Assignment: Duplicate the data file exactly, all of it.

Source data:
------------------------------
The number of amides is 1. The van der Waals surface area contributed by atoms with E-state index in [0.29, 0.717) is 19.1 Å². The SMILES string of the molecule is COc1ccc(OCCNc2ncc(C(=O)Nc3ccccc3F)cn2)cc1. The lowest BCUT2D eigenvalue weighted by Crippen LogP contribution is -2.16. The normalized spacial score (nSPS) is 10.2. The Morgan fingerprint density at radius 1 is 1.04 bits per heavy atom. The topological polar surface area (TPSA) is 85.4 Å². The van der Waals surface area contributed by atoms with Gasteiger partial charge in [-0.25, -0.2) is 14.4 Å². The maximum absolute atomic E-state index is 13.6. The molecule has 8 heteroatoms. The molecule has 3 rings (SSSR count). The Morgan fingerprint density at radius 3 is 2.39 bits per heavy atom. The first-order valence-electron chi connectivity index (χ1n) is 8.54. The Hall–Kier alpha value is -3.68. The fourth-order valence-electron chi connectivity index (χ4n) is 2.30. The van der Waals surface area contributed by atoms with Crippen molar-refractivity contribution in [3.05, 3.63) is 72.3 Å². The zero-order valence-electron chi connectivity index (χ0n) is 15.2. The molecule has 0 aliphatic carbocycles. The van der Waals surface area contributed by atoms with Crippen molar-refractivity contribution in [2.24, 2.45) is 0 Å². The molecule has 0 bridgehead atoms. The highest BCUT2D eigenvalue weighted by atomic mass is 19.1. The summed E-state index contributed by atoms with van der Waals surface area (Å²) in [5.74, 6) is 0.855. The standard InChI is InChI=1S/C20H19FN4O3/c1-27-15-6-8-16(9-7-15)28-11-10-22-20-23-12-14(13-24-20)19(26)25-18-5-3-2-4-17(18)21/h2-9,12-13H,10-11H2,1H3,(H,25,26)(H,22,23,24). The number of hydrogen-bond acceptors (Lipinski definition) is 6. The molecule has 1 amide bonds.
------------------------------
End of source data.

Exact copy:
The number of amides is 1. The van der Waals surface area contributed by atoms with E-state index in [0.29, 0.717) is 19.1 Å². The SMILES string of the molecule is COc1ccc(OCCNc2ncc(C(=O)Nc3ccccc3F)cn2)cc1. The lowest BCUT2D eigenvalue weighted by Crippen LogP contribution is -2.16. The normalized spacial score (nSPS) is 10.2. The Morgan fingerprint density at radius 1 is 1.04 bits per heavy atom. The topological polar surface area (TPSA) is 85.4 Å². The van der Waals surface area contributed by atoms with Gasteiger partial charge in [-0.25, -0.2) is 14.4 Å². The maximum absolute atomic E-state index is 13.6. The molecule has 8 heteroatoms. The molecule has 3 rings (SSSR count). The Morgan fingerprint density at radius 3 is 2.39 bits per heavy atom. The first-order valence-electron chi connectivity index (χ1n) is 8.54. The Hall–Kier alpha value is -3.68. The fourth-order valence-electron chi connectivity index (χ4n) is 2.30. The van der Waals surface area contributed by atoms with Crippen molar-refractivity contribution in [3.05, 3.63) is 72.3 Å². The zero-order valence-electron chi connectivity index (χ0n) is 15.2. The molecule has 0 aliphatic carbocycles. The van der Waals surface area contributed by atoms with Crippen molar-refractivity contribution in [2.24, 2.45) is 0 Å². The molecule has 0 bridgehead atoms. The highest BCUT2D eigenvalue weighted by atomic mass is 19.1. The summed E-state index contributed by atoms with van der Waals surface area (Å²) in [5.74, 6) is 0.855. The standard InChI is InChI=1S/C20H19FN4O3/c1-27-15-6-8-16(9-7-15)28-11-10-22-20-23-12-14(13-24-20)19(26)25-18-5-3-2-4-17(18)21/h2-9,12-13H,10-11H2,1H3,(H,25,26)(H,22,23,24). The number of hydrogen-bond acceptors (Lipinski definition) is 6. The molecule has 1 amide bonds.